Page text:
Croatia, Hungary mending relations

0
1880

Following “unacceptable and inappropriate” statements made in the recent past, Croatia and Hungary are determined to develop friendly relations and change the way communication is conducted, the two countries’ foreign ministers, Miro Kovac and Peter Szijjarto respectively, told a press conference in Budapest on Tuesday.

Never have talks between Croatia and Hungary been so difficult as they were recently. We experienced unacceptable and inappropriate attacks. We have therefore decided to move negotiations from this deadlock and to improve bilateral relations, Szijjarto said after the talks with his Croatian counterpart Kovac, not hiding his satisfaction with the recent election results in Croatia.

I have to say that I am happy that their camp won in Croatia and that is why I congratulate you particularly as my colleague and all the members of the new Croatian government, Hungary’s foreign minister told Kovac.

Szijjarto underscored that Hungary was the second country that Kovac had visited after visiting Bosnia and Herzegovina last week but that it was the first European Union member. He said that he was particularly grateful to the Croatian government for that, adding that it was exceptionally good for Hungarian-Croatian relations.

“Croatia and Hungary are two friendly countries. Our friendship is historical and strong and based on it, we will approach contentious issues,” Kovac said.

Croatia’s minister said that Szijjarto was right when he mentioned that there had “been shouting and condemnation.” Now, however, it is necessary to focus on cooperation and the future and restore relations and resolve contentious issues in good faith, the two ministers agreed.

Speaking of the refugee crisis, which was the reason for a recent dispute between Croatia and Hungary, Kovac said that that question could perhaps be resolved on the national level in the short term, however, a European solution was required.

It is necessary to establish and strengthen the defence line in southern Europe. If we cannot defend southeast and central Europe, there will be huge problems, Szijjarto said.

“I believe that the EU will remain compact and that Schengen will survive,” Kovac added, denying reports that there was a wave of refugees passing through Montenegro but noting that if that were to occur, “Croatia will be prepared.”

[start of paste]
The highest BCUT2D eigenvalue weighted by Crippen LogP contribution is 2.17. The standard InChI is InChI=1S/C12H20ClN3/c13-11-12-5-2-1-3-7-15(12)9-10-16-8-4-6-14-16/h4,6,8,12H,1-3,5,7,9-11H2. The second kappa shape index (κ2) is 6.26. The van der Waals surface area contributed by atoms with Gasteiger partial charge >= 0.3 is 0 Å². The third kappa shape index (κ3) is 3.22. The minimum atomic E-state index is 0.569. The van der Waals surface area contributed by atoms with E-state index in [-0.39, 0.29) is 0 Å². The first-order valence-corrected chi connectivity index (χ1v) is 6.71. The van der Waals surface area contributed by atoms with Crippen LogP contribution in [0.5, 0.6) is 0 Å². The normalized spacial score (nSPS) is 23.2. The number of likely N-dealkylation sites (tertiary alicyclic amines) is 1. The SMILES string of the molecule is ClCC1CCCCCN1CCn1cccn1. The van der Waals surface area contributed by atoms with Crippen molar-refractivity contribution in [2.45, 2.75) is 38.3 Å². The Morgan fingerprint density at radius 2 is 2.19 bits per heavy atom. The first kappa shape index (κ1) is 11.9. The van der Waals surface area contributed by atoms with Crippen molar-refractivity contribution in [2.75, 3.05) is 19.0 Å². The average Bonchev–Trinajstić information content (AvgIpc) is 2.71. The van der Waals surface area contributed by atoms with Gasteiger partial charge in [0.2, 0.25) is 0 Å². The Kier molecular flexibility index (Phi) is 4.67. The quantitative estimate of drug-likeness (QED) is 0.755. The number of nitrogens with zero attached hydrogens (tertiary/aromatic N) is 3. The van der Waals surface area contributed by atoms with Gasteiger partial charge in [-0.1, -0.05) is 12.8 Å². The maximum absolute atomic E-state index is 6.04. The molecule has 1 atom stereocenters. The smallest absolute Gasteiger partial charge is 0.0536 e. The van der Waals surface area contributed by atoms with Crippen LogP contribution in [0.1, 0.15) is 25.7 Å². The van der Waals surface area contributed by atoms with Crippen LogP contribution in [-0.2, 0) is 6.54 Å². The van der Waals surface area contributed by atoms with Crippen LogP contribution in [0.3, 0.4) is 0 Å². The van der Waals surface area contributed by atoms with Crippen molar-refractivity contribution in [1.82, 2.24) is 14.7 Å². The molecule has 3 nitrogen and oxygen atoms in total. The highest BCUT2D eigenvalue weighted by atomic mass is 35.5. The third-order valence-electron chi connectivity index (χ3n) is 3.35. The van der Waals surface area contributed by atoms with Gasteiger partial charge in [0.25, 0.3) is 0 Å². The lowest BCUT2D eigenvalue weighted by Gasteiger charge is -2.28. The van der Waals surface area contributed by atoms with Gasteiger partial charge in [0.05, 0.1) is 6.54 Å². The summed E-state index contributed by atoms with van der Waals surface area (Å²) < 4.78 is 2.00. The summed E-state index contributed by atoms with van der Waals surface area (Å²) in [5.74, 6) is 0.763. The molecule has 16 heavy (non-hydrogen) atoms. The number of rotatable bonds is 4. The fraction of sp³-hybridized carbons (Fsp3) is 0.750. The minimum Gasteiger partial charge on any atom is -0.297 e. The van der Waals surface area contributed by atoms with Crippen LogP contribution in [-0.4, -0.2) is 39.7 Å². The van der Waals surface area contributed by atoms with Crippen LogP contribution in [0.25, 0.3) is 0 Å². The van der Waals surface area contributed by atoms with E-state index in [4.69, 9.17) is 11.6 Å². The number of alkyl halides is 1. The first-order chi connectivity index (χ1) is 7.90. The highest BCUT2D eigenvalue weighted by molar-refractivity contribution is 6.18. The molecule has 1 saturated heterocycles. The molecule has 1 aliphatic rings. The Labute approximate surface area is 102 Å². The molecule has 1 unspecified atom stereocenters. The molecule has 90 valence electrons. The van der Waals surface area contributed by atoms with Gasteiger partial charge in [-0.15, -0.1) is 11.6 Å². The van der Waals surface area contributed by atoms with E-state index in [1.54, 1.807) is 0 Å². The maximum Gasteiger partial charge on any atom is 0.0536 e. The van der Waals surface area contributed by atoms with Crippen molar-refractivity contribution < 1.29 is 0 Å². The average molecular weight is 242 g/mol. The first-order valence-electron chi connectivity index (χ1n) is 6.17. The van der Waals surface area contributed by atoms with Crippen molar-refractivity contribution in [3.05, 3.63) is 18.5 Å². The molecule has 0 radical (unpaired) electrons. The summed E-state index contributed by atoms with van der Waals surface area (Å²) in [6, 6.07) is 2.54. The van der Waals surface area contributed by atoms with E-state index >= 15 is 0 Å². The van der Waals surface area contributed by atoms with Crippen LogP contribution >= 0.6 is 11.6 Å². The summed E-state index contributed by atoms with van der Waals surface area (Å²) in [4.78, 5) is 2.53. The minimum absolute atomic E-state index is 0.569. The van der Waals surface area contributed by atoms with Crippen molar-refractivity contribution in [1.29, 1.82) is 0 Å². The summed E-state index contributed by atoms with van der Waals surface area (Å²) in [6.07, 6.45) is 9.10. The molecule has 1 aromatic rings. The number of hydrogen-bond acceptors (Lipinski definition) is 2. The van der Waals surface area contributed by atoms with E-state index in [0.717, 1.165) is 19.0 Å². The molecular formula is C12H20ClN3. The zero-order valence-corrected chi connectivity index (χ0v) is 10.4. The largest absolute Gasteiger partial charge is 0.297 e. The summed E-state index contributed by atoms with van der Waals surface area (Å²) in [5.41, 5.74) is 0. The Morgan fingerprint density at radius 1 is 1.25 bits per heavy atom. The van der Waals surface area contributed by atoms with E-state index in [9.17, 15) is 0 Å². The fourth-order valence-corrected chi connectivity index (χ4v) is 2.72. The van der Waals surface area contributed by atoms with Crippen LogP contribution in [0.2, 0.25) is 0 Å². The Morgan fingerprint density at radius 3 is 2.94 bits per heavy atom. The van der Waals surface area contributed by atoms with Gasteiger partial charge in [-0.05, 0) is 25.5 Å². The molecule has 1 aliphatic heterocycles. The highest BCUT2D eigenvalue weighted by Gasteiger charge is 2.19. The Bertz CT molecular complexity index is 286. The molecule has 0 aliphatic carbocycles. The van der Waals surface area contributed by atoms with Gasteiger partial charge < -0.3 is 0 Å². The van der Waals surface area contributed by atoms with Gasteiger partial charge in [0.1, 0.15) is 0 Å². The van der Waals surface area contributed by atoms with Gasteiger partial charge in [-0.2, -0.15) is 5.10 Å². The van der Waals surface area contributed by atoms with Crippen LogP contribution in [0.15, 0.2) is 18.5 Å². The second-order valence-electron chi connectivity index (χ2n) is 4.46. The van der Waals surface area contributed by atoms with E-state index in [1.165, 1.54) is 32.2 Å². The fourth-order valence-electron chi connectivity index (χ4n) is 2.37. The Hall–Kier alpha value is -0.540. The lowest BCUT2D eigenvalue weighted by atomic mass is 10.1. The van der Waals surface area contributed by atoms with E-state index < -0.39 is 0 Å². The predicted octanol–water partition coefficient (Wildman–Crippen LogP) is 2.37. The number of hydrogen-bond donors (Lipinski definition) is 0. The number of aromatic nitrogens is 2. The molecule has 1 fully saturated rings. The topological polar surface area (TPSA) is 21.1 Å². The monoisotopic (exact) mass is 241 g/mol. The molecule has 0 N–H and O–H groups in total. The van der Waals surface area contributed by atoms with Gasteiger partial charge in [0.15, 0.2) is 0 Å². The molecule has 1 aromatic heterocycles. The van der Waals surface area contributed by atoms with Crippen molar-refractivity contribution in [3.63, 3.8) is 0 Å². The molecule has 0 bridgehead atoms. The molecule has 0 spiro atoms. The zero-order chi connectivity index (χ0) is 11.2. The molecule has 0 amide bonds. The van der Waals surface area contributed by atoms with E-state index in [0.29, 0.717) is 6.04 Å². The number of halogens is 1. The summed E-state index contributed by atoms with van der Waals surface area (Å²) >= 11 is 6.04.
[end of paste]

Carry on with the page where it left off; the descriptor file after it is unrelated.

Szijjarto said that it was in Hungary’s interest that Schengen survived and strengthened and that his country was ready to help Croatia in preparations for accession to that passport-free travel zone.

The next contentious issue the ministers commented on were relations between the two countries’ oil companies – INA and MOL. Relations between MOL and the Croatian government – the two largest stakeholders in INA – have been fairly tense in recent years.

Szijjarto asked reporters to show some understanding for his wish not to speak about details for the time being. This will require a new level of communication. We do not wish to resolve that problem via the media, he said, adding that the public would be informed as soon as a concrete agreement was reached. It is of exceptional importance that negotiations can now be conducted rationally and politely, the Hungarian minister said.

The two ministers mentioned the importance of re-establishing rail traffic, building a motorway from Bosnia and Herzegovina to Budapest via Osijek and building an LNG terminal.

Kovac announced that he hoped that the next step would be a meeting between the countries’ prime ministers Tihomir Oreskovic and Viktor Orban respectively, expressing his gratitude for the important role Orban had in 2011 when Croatia was concluding its EU accession talks.

Kovac said that it was his desire to restore relations to the level they were at ten years ago, when Croatia and Hungary conducted joint meetings of their governments.

“We wish to develop a strong central European vertical and our Hungarian friends have an important role in that,” he said referring to the Adriatic-Baltic-Black Sea initiative that is strongly supported by President Kolinda Grabar-Kitarovic.

During his day-long visit to Budapest, Kovac also met with the Speaker of the National Assembly, Laszlo Koever, Defence Minister Istvan Simicsko and the chairman of the parliamentary foreign affairs committee, Zsolt Nemeth. He also met with representatives of the Croatian community in Hungary and is expected to hold a lecture at the Institute for Foreign Affairs and Trade.

(Hina) sp

NO COMMENTS

LEAVE A REPLY